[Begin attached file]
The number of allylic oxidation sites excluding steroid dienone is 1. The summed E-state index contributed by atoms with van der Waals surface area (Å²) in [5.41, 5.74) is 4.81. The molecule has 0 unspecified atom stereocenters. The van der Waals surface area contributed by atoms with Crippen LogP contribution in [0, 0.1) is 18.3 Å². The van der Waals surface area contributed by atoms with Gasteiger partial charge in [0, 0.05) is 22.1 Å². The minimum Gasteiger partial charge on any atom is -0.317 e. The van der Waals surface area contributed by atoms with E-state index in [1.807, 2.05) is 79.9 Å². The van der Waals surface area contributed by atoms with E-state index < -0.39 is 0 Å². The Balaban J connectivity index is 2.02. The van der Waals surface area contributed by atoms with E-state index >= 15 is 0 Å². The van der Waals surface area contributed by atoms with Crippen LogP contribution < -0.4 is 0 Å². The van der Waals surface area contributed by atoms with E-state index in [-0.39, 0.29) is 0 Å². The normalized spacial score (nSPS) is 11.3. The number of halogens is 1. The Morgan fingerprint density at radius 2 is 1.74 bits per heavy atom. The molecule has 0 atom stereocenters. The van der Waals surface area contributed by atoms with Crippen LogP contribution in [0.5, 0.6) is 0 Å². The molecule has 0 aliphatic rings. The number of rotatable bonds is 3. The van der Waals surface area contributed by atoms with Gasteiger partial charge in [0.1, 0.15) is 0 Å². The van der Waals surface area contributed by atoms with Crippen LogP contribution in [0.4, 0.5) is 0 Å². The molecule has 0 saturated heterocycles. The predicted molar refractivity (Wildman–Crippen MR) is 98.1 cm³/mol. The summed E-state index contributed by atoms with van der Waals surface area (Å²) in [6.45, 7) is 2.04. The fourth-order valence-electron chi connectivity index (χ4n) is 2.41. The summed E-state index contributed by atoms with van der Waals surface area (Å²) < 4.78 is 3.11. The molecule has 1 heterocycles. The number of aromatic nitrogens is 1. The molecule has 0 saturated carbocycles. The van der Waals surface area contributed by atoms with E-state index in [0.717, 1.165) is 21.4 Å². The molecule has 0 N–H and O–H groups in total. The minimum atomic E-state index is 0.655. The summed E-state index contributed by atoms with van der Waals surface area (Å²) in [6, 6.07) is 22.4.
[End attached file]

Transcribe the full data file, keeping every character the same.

The number of allylic oxidation sites excluding steroid dienone is 1. The summed E-state index contributed by atoms with van der Waals surface area (Å²) in [5.41, 5.74) is 4.81. The molecule has 0 unspecified atom stereocenters. The van der Waals surface area contributed by atoms with Crippen LogP contribution in [0, 0.1) is 18.3 Å². The van der Waals surface area contributed by atoms with Gasteiger partial charge in [0, 0.05) is 22.1 Å². The minimum Gasteiger partial charge on any atom is -0.317 e. The van der Waals surface area contributed by atoms with E-state index in [1.807, 2.05) is 79.9 Å². The van der Waals surface area contributed by atoms with E-state index < -0.39 is 0 Å². The Balaban J connectivity index is 2.02. The van der Waals surface area contributed by atoms with E-state index >= 15 is 0 Å². The van der Waals surface area contributed by atoms with Crippen LogP contribution < -0.4 is 0 Å². The van der Waals surface area contributed by atoms with E-state index in [-0.39, 0.29) is 0 Å². The normalized spacial score (nSPS) is 11.3. The number of halogens is 1. The Morgan fingerprint density at radius 2 is 1.74 bits per heavy atom. The molecule has 0 atom stereocenters. The van der Waals surface area contributed by atoms with Crippen LogP contribution in [0.5, 0.6) is 0 Å². The molecule has 0 aliphatic rings. The number of rotatable bonds is 3. The van der Waals surface area contributed by atoms with Gasteiger partial charge in [0.1, 0.15) is 0 Å². The van der Waals surface area contributed by atoms with Crippen LogP contribution in [0.4, 0.5) is 0 Å². The molecule has 0 saturated heterocycles. The predicted molar refractivity (Wildman–Crippen MR) is 98.1 cm³/mol. The summed E-state index contributed by atoms with van der Waals surface area (Å²) in [6.45, 7) is 2.04. The fourth-order valence-electron chi connectivity index (χ4n) is 2.41. The summed E-state index contributed by atoms with van der Waals surface area (Å²) < 4.78 is 3.11. The molecule has 1 heterocycles. The number of aromatic nitrogens is 1. The molecule has 0 saturated carbocycles. The van der Waals surface area contributed by atoms with E-state index in [0.717, 1.165) is 21.4 Å². The molecule has 0 N–H and O–H groups in total. The minimum atomic E-state index is 0.655. The summed E-state index contributed by atoms with van der Waals surface area (Å²) in [6, 6.07) is 22.4.